Week 1, Day 7

READ: Genesis 3-4, picking right up where we left off yesterday. 🙂

3:1 – See how Satan lies? He twists the promises and the words of God.
2 – When Eve is tempted, something very interesting happens. She both takes away from and adds to the promises of God. God said, “You may freely eat!” and Eve told the serpent, “We may eat.” God said, “You may not eat the fruit of the Tree of the Knowledge of Good and Evil” and Eve told the serpent, “We can’t eat from it or even touch it…”  It’s easy to do this when we get tempted. It’s easy to justify our sin by making God’s gifts out to be less than they are and by making his commands out to be more burdensome than they are.
15 – This is talking about Jesus. It is the 1st mention of God’s grand plan to restore humanity, now broken off by sin, to relationship with him.
16 – This is a really interesting verse. I think many people, even within the church, believe that male dominance is a part of God’s design, and that men were created to be rulers over women. A close reading of Genesis 3:16, though, seems to indicate that this wasn’t the original way that we were created. Instead, like difficulty in growing crops and increased pain in childbirth and death, the fact that the husband will rule over the wife is a result of the curse. It is an observation about the way things are in a broken world.
24 – The Tree of Life is in Heaven. See Revelation 2:7
4:3-4 – God didn’t accept Abel’s offerings and reject Cain’s because he really likes steak and hates his fruits & veggies. It was an attitude thing. Abel brought God the first and best. Cain brought him the leftovers.
19 – This is the 1st time where God’s design for marriage gets messed up. Sadly, it isn’t the last.

THINK:  When my wife was a little girl she had some difficulty potty training. She got to the point where she knew that she needed to go, but she wasn’t ready to go on the toilet yet. So, instead, she would go and hide behind the recliner in her living room to fill her diaper. And if her parents saw her back there and asked, “Jenny, what are you doing?” or tried to approach her, she would defiantly reply, “Go ‘way!” Now, on some level I think that all of us can relate to the desire to do our business in peace. But I don’t think that mindset fully captures what was going on in Jenny’s head when she hid behind the recliner. She hid because, on some level, she was ashamed. She told people to “Go ‘way!” because she was embarrassed. I see the same emotion in our 2 year-old as he is potty training whenever he has an accident.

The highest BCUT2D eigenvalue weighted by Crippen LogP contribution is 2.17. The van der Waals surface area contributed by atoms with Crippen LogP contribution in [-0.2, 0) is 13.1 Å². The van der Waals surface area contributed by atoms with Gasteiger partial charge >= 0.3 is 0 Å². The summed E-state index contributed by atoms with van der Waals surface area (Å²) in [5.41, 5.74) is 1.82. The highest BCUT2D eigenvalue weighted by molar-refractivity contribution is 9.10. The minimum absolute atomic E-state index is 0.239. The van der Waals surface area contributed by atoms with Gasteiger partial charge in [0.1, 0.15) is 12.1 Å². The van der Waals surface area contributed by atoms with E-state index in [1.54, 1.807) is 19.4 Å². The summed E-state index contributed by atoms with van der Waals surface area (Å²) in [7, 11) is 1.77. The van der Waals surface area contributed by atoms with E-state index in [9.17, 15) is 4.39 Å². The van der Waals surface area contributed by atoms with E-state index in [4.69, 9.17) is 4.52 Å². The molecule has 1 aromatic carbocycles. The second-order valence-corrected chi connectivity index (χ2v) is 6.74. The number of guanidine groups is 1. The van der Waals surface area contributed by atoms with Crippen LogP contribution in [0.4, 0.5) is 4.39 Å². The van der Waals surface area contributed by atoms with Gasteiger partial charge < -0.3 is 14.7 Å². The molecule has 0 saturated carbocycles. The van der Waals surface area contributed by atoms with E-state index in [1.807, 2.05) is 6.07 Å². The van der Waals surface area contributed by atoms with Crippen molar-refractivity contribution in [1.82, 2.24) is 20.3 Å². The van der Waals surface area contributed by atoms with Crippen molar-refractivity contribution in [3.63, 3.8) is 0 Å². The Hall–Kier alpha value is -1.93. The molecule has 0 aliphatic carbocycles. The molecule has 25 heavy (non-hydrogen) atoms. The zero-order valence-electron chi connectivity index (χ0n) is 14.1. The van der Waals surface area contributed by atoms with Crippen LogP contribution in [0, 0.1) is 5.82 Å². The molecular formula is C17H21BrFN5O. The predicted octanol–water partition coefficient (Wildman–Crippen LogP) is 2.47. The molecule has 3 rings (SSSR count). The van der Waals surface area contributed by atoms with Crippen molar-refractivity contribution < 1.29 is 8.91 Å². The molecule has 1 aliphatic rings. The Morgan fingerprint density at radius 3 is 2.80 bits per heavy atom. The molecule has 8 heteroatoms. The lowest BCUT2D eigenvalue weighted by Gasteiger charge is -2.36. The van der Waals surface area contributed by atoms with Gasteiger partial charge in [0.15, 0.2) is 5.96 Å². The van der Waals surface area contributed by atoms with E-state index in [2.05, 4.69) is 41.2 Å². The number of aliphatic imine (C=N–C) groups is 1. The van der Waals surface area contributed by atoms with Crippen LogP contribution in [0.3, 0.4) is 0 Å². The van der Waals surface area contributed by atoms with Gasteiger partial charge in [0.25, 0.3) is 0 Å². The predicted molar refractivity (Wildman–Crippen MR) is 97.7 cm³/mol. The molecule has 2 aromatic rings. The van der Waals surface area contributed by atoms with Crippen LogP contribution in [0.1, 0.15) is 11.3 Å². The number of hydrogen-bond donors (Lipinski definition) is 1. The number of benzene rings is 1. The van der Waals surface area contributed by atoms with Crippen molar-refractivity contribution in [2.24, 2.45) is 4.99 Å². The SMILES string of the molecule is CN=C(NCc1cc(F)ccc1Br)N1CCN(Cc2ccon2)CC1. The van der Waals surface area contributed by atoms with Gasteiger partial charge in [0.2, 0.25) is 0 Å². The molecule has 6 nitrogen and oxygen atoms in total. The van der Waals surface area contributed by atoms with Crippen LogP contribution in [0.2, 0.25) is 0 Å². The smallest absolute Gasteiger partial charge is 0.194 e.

Shame causes us to hide. When we mess up or we don’t measure up then we just want to disappear. We don’t want anybody to know. We hide from God. We hide from our parents and our friends. And our pastors! I know this one is true from experience with some of my close friends and experience in ministry. Sometimes people make mistakes and then they quit coming to church and it’s not because they don’t believe but instead it’s because they feel like they’ve messed up too badly and they carry so much shame that they don’t feel like they deserve to be in church. Or to be around their friends who love them. Shame is so powerful! And we all experience it. We all mess up really badly from time to time in ways that make us want to hide.

That’s what happened to Adam & Eve. After they ate the fruit they hid from God. They hid because they were naked and they were ashamed. Notice that in Genesis 2:25 they were naked but not ashamed. They had nothing to be ashamed of. But then they sinned. They rejected and disobeyed God and they introduced brokenness into the world. And they were ashamed so they tried to hide from God. And of course, God being God and all, it didn’t work out and he found them. But I really want you to understand something in his response. There were serious consequences for their rebellion. Death, banishment from the Garden of Eden, and more. But those consequences came because God is sinless and perfect and he is a God of justice. But he is not a God of shame! Reread verse 21 of chapter 3. What does God do? He clothes them. God covers their shame. And he covers it way better than they could (i.e. with a few leaves).

He does the same for you and for me. There will inevitably be consequences for our sins. But we don’t need to hide in our shame. From anyone. But especially not from God. He covered Adam & Eve’s shame in the garden and he covered your shame and mine shame on the cross. And he is inviting us to be set free from shame so that we can have intimate relationships with him without feeling the need to hide – no matter how badly we’ve messed up.

ASK:  Am I hiding from God or from others right now because I feel unworthy? What does it mean for my relationships with other people – both believers and non-believers – that God is not a God of shame?

2 responses »

  1. Katerina Fager says:

    Can you rephrase the last question in the ask colum: What does it mean in my relationship that God is not a God of shame.

    • maddogs83 says:

      Yep. It was kind of confusing the way it was worded. What I was getting at was: If God isn’t a God of shame – if shame isn’t the way that he operates – then how does that change the way I interact with others? When people do wrong – to me or to others – how do I approach them in the way that God would approach them? How do I lovingly confront the wrong that was done and even impose consequences without shaming the person or making them feel less than human? And, as I think about my view and understanding of God – and how he looks at me when I sin – does it change my God-picture and my understanding of him to know that he isn’t a God of shame?

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